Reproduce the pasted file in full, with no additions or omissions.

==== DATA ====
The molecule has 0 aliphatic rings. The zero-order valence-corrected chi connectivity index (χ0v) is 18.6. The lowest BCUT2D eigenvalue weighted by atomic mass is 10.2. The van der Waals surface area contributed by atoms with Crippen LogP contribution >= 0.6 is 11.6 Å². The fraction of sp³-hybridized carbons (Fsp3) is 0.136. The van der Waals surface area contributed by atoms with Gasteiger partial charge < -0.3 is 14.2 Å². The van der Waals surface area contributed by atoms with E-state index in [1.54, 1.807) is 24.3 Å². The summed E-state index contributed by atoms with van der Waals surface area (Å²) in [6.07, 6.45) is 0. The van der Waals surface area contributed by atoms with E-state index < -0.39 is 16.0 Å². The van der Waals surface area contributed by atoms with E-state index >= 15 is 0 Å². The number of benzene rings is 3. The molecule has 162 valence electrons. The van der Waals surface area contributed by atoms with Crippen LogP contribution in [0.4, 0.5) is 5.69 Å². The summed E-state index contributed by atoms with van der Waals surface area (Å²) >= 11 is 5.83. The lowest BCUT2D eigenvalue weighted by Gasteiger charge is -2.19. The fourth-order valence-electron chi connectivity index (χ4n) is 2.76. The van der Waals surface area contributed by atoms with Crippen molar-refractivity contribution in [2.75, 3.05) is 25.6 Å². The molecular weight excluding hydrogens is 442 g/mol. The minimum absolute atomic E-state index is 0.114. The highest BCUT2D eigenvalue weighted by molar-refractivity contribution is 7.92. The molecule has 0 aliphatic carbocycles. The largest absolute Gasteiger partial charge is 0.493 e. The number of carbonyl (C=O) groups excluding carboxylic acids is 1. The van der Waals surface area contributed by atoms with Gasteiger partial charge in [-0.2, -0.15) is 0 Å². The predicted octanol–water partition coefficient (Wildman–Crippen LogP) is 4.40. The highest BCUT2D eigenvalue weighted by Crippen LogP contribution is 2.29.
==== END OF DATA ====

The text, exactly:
The molecule has 0 aliphatic rings. The zero-order valence-corrected chi connectivity index (χ0v) is 18.6. The lowest BCUT2D eigenvalue weighted by atomic mass is 10.2. The van der Waals surface area contributed by atoms with Crippen LogP contribution >= 0.6 is 11.6 Å². The fraction of sp³-hybridized carbons (Fsp3) is 0.136. The van der Waals surface area contributed by atoms with Gasteiger partial charge < -0.3 is 14.2 Å². The van der Waals surface area contributed by atoms with E-state index in [1.54, 1.807) is 24.3 Å². The summed E-state index contributed by atoms with van der Waals surface area (Å²) in [6.07, 6.45) is 0. The van der Waals surface area contributed by atoms with E-state index < -0.39 is 16.0 Å². The van der Waals surface area contributed by atoms with E-state index >= 15 is 0 Å². The number of benzene rings is 3. The molecule has 162 valence electrons. The van der Waals surface area contributed by atoms with Crippen LogP contribution in [0.4, 0.5) is 5.69 Å². The summed E-state index contributed by atoms with van der Waals surface area (Å²) >= 11 is 5.83. The lowest BCUT2D eigenvalue weighted by Gasteiger charge is -2.19. The fourth-order valence-electron chi connectivity index (χ4n) is 2.76. The van der Waals surface area contributed by atoms with Crippen molar-refractivity contribution in [2.75, 3.05) is 25.6 Å². The molecular weight excluding hydrogens is 442 g/mol. The minimum absolute atomic E-state index is 0.114. The highest BCUT2D eigenvalue weighted by molar-refractivity contribution is 7.92. The molecule has 0 aliphatic carbocycles. The largest absolute Gasteiger partial charge is 0.493 e. The number of carbonyl (C=O) groups excluding carboxylic acids is 1. The van der Waals surface area contributed by atoms with Gasteiger partial charge in [-0.2, -0.15) is 0 Å². The predicted octanol–water partition coefficient (Wildman–Crippen LogP) is 4.40. The highest BCUT2D eigenvalue weighted by Crippen LogP contribution is 2.29.